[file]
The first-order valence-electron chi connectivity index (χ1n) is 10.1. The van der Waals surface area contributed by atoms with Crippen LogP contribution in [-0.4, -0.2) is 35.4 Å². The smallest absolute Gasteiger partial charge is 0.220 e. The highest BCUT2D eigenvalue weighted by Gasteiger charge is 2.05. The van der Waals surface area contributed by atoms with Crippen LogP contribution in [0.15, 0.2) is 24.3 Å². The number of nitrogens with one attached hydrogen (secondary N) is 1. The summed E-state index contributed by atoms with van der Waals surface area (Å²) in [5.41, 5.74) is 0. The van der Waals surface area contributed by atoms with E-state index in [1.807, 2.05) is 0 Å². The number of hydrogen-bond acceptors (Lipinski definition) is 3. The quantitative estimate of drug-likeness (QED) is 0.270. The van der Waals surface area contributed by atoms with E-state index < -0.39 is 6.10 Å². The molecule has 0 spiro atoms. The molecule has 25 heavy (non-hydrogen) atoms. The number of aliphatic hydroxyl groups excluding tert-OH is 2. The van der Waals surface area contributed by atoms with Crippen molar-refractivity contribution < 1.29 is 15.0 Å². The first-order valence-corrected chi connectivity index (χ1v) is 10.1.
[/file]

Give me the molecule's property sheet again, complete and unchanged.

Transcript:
The first-order valence-electron chi connectivity index (χ1n) is 10.1. The van der Waals surface area contributed by atoms with Crippen LogP contribution in [-0.4, -0.2) is 35.4 Å². The smallest absolute Gasteiger partial charge is 0.220 e. The highest BCUT2D eigenvalue weighted by Gasteiger charge is 2.05. The van der Waals surface area contributed by atoms with Crippen LogP contribution in [0.15, 0.2) is 24.3 Å². The number of nitrogens with one attached hydrogen (secondary N) is 1. The summed E-state index contributed by atoms with van der Waals surface area (Å²) in [5.41, 5.74) is 0. The van der Waals surface area contributed by atoms with E-state index in [1.807, 2.05) is 0 Å². The number of hydrogen-bond acceptors (Lipinski definition) is 3. The quantitative estimate of drug-likeness (QED) is 0.270. The van der Waals surface area contributed by atoms with E-state index < -0.39 is 6.10 Å². The molecule has 0 spiro atoms. The molecule has 25 heavy (non-hydrogen) atoms. The number of aliphatic hydroxyl groups excluding tert-OH is 2. The van der Waals surface area contributed by atoms with Crippen molar-refractivity contribution < 1.29 is 15.0 Å². The first-order valence-corrected chi connectivity index (χ1v) is 10.1.